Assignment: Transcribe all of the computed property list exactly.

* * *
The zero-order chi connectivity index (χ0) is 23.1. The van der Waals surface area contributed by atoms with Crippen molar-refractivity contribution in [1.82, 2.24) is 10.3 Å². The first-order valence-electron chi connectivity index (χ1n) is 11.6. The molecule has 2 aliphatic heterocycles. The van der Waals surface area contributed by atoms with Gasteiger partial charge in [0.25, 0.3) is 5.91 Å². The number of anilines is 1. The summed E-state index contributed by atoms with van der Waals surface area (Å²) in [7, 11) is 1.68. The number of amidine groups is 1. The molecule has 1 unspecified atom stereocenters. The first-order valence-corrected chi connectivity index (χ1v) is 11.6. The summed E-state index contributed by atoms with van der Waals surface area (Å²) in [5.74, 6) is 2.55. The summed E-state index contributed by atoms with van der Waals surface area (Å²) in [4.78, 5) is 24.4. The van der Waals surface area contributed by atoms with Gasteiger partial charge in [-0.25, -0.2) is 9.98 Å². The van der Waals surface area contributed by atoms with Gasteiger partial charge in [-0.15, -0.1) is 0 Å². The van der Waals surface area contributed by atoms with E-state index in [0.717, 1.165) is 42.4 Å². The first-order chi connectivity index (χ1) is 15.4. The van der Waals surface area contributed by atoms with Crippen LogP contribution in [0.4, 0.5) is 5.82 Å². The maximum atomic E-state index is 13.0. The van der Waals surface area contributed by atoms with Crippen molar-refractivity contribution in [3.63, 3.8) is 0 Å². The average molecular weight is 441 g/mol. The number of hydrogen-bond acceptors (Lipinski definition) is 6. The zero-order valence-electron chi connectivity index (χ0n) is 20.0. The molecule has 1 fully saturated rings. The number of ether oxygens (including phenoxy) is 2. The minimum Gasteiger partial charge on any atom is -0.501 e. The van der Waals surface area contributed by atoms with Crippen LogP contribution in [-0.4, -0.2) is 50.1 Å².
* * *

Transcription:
The zero-order chi connectivity index (χ0) is 23.1. The van der Waals surface area contributed by atoms with Crippen molar-refractivity contribution in [1.82, 2.24) is 10.3 Å². The first-order valence-electron chi connectivity index (χ1n) is 11.6. The molecule has 2 aliphatic heterocycles. The van der Waals surface area contributed by atoms with Gasteiger partial charge in [0.25, 0.3) is 5.91 Å². The number of anilines is 1. The summed E-state index contributed by atoms with van der Waals surface area (Å²) in [7, 11) is 1.68. The number of amidine groups is 1. The molecule has 1 unspecified atom stereocenters. The first-order valence-corrected chi connectivity index (χ1v) is 11.6. The summed E-state index contributed by atoms with van der Waals surface area (Å²) in [5.74, 6) is 2.55. The summed E-state index contributed by atoms with van der Waals surface area (Å²) in [4.78, 5) is 24.4. The van der Waals surface area contributed by atoms with Gasteiger partial charge in [-0.25, -0.2) is 9.98 Å². The van der Waals surface area contributed by atoms with Gasteiger partial charge in [-0.15, -0.1) is 0 Å². The van der Waals surface area contributed by atoms with E-state index in [0.717, 1.165) is 42.4 Å². The first-order chi connectivity index (χ1) is 15.4. The van der Waals surface area contributed by atoms with Crippen LogP contribution in [0.4, 0.5) is 5.82 Å². The maximum atomic E-state index is 13.0. The van der Waals surface area contributed by atoms with Crippen molar-refractivity contribution in [3.63, 3.8) is 0 Å². The average molecular weight is 441 g/mol. The number of hydrogen-bond acceptors (Lipinski definition) is 6. The zero-order valence-electron chi connectivity index (χ0n) is 20.0. The molecule has 1 fully saturated rings. The number of ether oxygens (including phenoxy) is 2. The minimum Gasteiger partial charge on any atom is -0.501 e. The van der Waals surface area contributed by atoms with Crippen LogP contribution in [-0.4, -0.2) is 50.1 Å².